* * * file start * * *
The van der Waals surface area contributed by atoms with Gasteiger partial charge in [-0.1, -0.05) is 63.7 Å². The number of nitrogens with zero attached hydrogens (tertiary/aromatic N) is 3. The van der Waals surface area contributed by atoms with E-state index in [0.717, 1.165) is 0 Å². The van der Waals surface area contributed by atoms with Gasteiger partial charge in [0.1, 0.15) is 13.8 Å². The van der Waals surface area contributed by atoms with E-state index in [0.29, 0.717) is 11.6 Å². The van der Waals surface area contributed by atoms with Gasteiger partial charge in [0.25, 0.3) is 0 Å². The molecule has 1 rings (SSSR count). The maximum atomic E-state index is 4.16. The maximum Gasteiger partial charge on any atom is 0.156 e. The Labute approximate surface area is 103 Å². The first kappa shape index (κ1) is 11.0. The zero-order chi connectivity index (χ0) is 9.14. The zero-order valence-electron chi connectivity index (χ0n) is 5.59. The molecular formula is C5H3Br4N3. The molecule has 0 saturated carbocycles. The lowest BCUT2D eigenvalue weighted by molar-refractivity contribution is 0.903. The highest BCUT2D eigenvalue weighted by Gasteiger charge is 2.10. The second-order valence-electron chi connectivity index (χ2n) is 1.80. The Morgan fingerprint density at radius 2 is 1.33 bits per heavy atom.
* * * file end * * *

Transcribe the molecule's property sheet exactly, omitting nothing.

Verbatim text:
The van der Waals surface area contributed by atoms with Gasteiger partial charge in [-0.1, -0.05) is 63.7 Å². The number of nitrogens with zero attached hydrogens (tertiary/aromatic N) is 3. The van der Waals surface area contributed by atoms with E-state index in [0.717, 1.165) is 0 Å². The van der Waals surface area contributed by atoms with Gasteiger partial charge in [0.1, 0.15) is 13.8 Å². The van der Waals surface area contributed by atoms with E-state index in [0.29, 0.717) is 11.6 Å². The van der Waals surface area contributed by atoms with Gasteiger partial charge in [0.25, 0.3) is 0 Å². The molecule has 1 rings (SSSR count). The maximum atomic E-state index is 4.16. The maximum Gasteiger partial charge on any atom is 0.156 e. The Labute approximate surface area is 103 Å². The first kappa shape index (κ1) is 11.0. The zero-order chi connectivity index (χ0) is 9.14. The zero-order valence-electron chi connectivity index (χ0n) is 5.59. The molecular formula is C5H3Br4N3. The molecule has 0 saturated carbocycles. The lowest BCUT2D eigenvalue weighted by molar-refractivity contribution is 0.903. The highest BCUT2D eigenvalue weighted by Gasteiger charge is 2.10. The second-order valence-electron chi connectivity index (χ2n) is 1.80. The Morgan fingerprint density at radius 2 is 1.33 bits per heavy atom.